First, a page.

Dalmore 12 Year: 40% abv
Background: Dalmore is the pinnacle of marketing class. The bottle design is elegant and sexy, there is a metallic-looking stag on the front, and it takes a minimalistic labeling scheme. With all of this, it is tough to walk through your single malt section of the liquor store and not let it catch your eye. Dalmore distillery is a Highland distillery in Alness, Scotland. The company is owned by Whyte and Mackay. The distillery was established in 1839 by a trader who was pretty into the whole opium trading thing, as I’ve heard. In 1886, the distillery was bought by the MacKenzie family, of which one of their predecessors allegedly saved King Alexander III from a rampaging stag. This resulted in the MacKenzie bloke to be able to bear the emblem of the 12-point stag. That brings us back to the bottle, which has used this as a means of marketing shenanigans. This bottling is the 12 year, which doesn’t tell us that it isn’t chill filtered, or that it is naturally colored, and it does get bottled at only 40%. That being said, none of that guarantees us that this is a poorly made Scotch. That’s why we’re here to tell you exactly what to expect before buying a bottle. Before we dive into this, we can tell you a bit about how this is aged. Dalmore tells us this whisky sits for 9 years in bourbon casks, and then is divided (carefully, they say). One half of the whisky sits for another 3 years in bourbon barrels, and the other half sits in “30 year old Matusalem oloroso sherry casks”. What does this mean? Not a whole lot.
Nose: So right out of the gate, this nose gives off some hints of harsh alcohol, implying maybe not the best quality of spirit. Dig further, you’ll get a signature oloroso nuttiness and sherry combo coming out nicely. There is a sense of wet grass and burnt wood in the nose, with some stale malt flavor coming in the background. It doesn’t start as a fresh nose, quite honestly. It isn’t very crisp or refreshing, but more heavy and compacted. That being said, there are some nice dark apple flavors coming out of the nose, with small hints of butter and honey. The nuttiness seems to dominant the nose at the end of the day, but it reminds me of a toasted almond that got burnt. I have to confess, this is a relatively confused nose.
Arrival: The arrival starts off butter and butterscotch, almost like you are grabbing some popcorn. There is a pale maltiness that lurks in the shadows, and a bland sense of fruitiness comes through. It feels pretty worn and unimpressive. After a couple of sips, the best guess for a flavor is dried cranberries and grapes. There is still some burnt wood flavors coming through as well. The arrival is pretty flat.
Body: Into the body, you will get some more of the nuttiness coming out in the whisky, which is good. The overall sherry idea is somehow loss in the flavor. There is a sense of marzipan in the body, with again a reoccurrence of dried fruit flavors. There is slight vanilla notes involved. The maltiness in the whisky is uninspired and flat, and does not pop in the flavorful, fresh manner that we saw in the anCnoc.
Finish: There are terribly dominant notes of popcorn kernels, sherry, and chocolate in here. There is hardly much to talk about, minus a slight residual hint of tobacco. There is still a nuttiness from the beginning of the flavor, with some vanilla and more burnt flavors. It is really a short and simple finish that doesn’t excite us a whole lot.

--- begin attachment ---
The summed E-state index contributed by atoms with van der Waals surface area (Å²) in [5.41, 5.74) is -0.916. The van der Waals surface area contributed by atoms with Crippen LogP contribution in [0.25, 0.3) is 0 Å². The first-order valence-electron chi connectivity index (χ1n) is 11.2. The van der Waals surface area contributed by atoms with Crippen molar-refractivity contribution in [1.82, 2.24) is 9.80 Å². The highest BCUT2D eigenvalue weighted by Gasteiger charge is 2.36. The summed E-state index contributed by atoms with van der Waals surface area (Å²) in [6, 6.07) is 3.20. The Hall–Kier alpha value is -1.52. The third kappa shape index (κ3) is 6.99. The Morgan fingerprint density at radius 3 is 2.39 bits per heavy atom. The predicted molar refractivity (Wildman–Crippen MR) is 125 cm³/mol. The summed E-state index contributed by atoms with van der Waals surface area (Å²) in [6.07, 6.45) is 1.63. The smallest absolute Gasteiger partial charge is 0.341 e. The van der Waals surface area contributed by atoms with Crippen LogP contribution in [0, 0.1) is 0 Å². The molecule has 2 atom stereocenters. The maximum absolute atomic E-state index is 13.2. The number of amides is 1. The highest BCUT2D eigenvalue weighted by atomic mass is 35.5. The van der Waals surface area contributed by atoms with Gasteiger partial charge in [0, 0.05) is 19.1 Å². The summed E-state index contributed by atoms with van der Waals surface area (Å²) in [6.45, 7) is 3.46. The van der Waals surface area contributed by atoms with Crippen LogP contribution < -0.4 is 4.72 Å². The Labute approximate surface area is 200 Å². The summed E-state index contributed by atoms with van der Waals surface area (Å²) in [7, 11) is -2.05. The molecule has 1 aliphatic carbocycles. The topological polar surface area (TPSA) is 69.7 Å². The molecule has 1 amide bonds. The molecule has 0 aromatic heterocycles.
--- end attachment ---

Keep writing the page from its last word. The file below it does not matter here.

Nose: Water seems to just exacerbate the rough spirit smell that starts at the beginning. There is still the burnt sensation that is apparent in the beginning of the whisky. That ashy smell seems to over dominate the nose again. Not worth continuing with more notes on the nose.
Arrival: Finally, there is some salvation. You may have thought this review was going to be 100% negative, but alas, in tasting the whisky after adding a teaspoon of water, it seems like the maltiness has jumped forward much more, along with making the fruitiness more lively. There is actually some caramel coming through, with some light spiciness and a sort of peanut butter cookie flavor. This isn’t a perfect arrival, but it is certainly MUCH better with some water.
Body: The body carries over some of the burnt flavors still, but in addition there is a sense of confectionary notes as well which help to balance out the ashy character. There is some apple character and some cinnamon sugar flavor coming through as well.
Finish: Those peanut butter cookies are interestingly lasting through the finish, with a sense of chocolate and cinnamon as well. There is some tobacco notes in here, but there is still some nuttiness, apple and cranberry flavor, and gingerbread. This is a much better surprise than the initial flavor content. There is also a citrus, orange flavor coming through at the end.
Final Comments: There is a terribly disappointing quality issue here. When we talk about “flatness”, we are not talking about carbonation, but rather a lack of dynamics and assertive flavors in the whisky. This is a flat whisky, and the flavor doesn’t pop out in the arrival, or in the body, or in the finish. Without water, there is not much flavor to be had at all, and we were disappointed by how much we didn’t enjoy unassertive notes. The saving grace to this whisky is that with a bit of water, there is some more complexities and flavors to overcome the shortcomings slightly. That doesn’t make this whisky “fantastic” by any stretch of the imagination, but it does provide some hope that it could be drinkable. Also, don’t think this means we’re dismissing Dalmore. I hear there are some great independent bottlings of Dalmore.
Why you’d buy it: You want a nice centerpiece for your table, and that bottle just really hits your “I want this as my centerpiece” buttons.
Why you wouldn’t: You don’t want to spend $50 on disappointment.